Greater Yellow Rattle

East Haven is the only known place in Scotland where the Greater Yellow Rattle (Rhinanthus Angustifolius) grows naturally. 

Although quite similar to the much more common yellow rattle the upper teeth of the greater yellow rattle’s yellow petals are twice as long as they are wide and are violet tinged. The flower is sometimes described as a canary getting out of bed.

The Easthaven site of special scientific interest (SSSI) is a strip of land approx. 500 metres long by 50 metres wide. Scottish Natural Heritage are responsible for the SSSI and residents bordering the site have to comply with a number of restrictions under the Nature Conservation Act 2004. Most of them are common sense restrictions such as not cultivating the site or adding manure, fertilisers or lime. 

Scottish Natural Heritage commissioned a report in 2002 which explored the Ecology, Monitoring and Management of the plant in East Haven. A copy can be downloaded at the end of this page. 

A partnership with SNH

East Haven Together is working in Partnership with SNH to help protect and promote the growth of the Greater Yellow Rattle. In recent years the plant has seen somewhat of a decline and there are complex reasons for this. However, looking back over the decades, the plant has thrived during times when the bents have been burned/or cut back allowing the plant space to re-seed and have space to grow. We are therefore undertaking special cutting regimes under the direction of SNH. This involves using a walking scythe to cut a 5m strip of the grasses along the entire length of the SSSI at specific heights after the plant has died back completely. The grasses are left to lie for a couple of weeks before being collected allowing the seeds to be scattered. This work is undertaken in September every year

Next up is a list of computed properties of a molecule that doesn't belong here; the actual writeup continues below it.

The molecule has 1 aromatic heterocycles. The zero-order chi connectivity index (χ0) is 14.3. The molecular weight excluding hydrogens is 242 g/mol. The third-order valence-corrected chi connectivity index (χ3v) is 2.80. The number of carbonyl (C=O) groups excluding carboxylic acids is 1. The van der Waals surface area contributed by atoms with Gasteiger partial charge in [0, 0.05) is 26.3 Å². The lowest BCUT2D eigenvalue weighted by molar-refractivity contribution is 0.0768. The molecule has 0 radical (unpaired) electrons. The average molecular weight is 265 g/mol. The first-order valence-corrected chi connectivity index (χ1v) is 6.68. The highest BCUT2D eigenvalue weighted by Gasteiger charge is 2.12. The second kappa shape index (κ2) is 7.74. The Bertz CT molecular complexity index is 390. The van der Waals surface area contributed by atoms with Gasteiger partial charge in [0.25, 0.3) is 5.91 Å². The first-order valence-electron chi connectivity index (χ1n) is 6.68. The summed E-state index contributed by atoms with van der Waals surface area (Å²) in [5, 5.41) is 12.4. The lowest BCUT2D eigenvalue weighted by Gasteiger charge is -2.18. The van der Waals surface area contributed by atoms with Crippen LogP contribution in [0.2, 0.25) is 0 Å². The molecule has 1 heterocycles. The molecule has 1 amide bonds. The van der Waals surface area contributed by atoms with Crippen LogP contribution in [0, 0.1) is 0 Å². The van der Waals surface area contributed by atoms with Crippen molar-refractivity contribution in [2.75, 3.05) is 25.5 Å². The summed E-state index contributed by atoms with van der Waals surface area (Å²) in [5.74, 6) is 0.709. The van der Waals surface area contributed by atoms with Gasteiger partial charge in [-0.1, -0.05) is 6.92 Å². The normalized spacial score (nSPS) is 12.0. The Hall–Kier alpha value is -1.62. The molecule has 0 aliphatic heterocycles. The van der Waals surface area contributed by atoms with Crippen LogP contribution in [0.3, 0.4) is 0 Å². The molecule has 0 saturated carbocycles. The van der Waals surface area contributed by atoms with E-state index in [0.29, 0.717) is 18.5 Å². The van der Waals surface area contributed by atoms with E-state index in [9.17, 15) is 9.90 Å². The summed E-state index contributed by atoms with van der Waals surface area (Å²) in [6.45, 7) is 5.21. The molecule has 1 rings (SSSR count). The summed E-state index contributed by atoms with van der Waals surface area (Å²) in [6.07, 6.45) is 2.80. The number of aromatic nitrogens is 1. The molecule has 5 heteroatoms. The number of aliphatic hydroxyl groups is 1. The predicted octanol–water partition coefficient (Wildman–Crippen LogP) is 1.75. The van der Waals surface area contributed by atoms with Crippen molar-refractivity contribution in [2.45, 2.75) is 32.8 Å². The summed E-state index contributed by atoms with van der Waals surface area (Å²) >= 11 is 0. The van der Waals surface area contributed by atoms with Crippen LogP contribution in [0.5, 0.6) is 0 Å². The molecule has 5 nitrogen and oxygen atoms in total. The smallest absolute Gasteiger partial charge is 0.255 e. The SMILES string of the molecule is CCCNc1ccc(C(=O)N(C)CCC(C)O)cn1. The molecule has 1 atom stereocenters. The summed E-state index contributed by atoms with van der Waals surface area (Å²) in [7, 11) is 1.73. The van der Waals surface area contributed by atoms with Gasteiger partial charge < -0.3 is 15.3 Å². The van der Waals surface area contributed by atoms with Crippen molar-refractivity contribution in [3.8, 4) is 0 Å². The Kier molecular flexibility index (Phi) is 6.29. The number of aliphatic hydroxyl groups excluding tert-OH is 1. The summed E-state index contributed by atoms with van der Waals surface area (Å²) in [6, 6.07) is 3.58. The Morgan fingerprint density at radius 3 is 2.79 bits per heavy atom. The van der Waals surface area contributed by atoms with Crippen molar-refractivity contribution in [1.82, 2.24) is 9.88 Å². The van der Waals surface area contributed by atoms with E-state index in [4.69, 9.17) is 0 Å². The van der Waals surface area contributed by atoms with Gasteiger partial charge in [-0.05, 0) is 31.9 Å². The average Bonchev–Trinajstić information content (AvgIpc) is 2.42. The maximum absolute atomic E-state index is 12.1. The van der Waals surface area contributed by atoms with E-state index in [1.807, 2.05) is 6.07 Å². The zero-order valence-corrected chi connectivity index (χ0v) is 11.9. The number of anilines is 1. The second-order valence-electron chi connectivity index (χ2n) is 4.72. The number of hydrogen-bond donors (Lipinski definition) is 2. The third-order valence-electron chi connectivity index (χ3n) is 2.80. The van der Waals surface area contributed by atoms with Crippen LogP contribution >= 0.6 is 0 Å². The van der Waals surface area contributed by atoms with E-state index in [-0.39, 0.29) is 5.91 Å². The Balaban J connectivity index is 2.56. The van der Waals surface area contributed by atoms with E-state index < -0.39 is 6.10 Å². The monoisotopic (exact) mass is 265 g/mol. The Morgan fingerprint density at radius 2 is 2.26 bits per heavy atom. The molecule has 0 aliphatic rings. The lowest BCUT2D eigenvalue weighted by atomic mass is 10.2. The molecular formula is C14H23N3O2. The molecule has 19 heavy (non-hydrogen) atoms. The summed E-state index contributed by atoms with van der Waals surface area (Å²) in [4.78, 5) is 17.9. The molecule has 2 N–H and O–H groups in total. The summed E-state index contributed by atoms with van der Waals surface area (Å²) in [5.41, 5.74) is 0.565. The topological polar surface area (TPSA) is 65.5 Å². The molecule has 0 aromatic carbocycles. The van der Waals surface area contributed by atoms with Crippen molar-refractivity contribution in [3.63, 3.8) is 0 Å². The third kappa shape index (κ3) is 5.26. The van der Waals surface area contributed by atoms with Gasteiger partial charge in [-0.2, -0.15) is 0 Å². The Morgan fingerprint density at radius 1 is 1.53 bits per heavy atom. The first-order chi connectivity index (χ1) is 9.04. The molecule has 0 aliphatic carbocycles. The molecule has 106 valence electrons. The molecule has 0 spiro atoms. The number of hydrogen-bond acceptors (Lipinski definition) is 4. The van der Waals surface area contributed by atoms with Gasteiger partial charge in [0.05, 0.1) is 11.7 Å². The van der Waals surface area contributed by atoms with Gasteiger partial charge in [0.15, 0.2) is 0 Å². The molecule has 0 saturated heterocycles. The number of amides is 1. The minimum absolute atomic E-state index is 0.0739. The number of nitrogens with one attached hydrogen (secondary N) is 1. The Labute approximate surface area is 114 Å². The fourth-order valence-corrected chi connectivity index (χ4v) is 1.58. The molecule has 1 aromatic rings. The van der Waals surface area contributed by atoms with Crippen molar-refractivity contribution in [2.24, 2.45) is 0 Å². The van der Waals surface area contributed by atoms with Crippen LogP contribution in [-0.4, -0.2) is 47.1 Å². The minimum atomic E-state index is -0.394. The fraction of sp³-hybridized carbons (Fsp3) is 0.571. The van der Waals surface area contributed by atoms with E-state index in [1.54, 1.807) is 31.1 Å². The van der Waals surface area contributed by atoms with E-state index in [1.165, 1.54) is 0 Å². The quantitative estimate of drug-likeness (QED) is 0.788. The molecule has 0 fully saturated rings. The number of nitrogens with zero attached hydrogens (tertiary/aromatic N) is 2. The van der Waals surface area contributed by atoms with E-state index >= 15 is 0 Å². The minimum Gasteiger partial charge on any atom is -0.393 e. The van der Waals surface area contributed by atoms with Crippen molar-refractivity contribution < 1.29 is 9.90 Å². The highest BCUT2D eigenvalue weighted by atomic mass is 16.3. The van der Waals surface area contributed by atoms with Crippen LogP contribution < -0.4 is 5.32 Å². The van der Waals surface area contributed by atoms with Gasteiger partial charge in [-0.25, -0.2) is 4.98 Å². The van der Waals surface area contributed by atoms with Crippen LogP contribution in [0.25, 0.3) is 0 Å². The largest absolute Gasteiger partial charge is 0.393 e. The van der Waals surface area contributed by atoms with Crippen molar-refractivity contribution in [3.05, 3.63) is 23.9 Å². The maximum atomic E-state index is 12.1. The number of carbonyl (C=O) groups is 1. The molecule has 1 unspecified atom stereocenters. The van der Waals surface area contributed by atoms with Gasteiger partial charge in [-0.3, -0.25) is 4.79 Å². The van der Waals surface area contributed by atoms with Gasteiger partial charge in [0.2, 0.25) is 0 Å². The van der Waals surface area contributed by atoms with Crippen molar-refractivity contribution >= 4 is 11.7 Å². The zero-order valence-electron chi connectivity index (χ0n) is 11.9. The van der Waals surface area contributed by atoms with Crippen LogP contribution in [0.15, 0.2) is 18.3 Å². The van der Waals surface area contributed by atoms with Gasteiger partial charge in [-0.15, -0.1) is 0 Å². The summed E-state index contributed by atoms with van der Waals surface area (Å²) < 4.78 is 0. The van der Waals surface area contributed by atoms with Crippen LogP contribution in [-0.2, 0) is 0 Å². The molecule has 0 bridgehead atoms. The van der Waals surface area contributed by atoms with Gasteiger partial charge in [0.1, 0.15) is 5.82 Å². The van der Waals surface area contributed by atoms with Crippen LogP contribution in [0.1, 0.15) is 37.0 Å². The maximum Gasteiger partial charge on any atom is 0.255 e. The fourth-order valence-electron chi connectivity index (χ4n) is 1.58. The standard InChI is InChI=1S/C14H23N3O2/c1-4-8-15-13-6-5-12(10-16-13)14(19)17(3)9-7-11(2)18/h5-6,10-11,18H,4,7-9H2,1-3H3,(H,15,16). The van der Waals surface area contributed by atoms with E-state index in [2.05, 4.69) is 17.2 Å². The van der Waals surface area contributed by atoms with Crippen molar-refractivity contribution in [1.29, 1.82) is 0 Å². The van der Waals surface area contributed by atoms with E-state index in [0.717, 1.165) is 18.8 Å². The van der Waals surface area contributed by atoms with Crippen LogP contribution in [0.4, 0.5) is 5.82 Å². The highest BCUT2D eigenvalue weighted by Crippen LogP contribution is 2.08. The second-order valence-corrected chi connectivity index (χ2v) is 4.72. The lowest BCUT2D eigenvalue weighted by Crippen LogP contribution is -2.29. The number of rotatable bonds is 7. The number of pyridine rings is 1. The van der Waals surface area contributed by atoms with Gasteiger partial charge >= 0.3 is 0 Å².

Support from CatchmentTay Ltd

CatchmentTay Ltd have donated 4 large hay rakes to assist with our work along the SSSI. Once the plants and grasses are cut they are left to lie for two weeks before being lifted. In 2015 we attempted to lift the cut grasses with domestic rakes but this proved very difficult and time consuming. It is important that the plants and grasses are removed though and the ground raked to give the seeds the best opportunity of spreading and germinating. These huge rakes will make the job easier in the future and enable four volunteers to work across the area. 

Loizou Theo (2002) The Ecology, Monitoring and Management of Rhinanthus Angustifolius (Greater Yellow Rattle) Scottish Natural Heritage commissioned report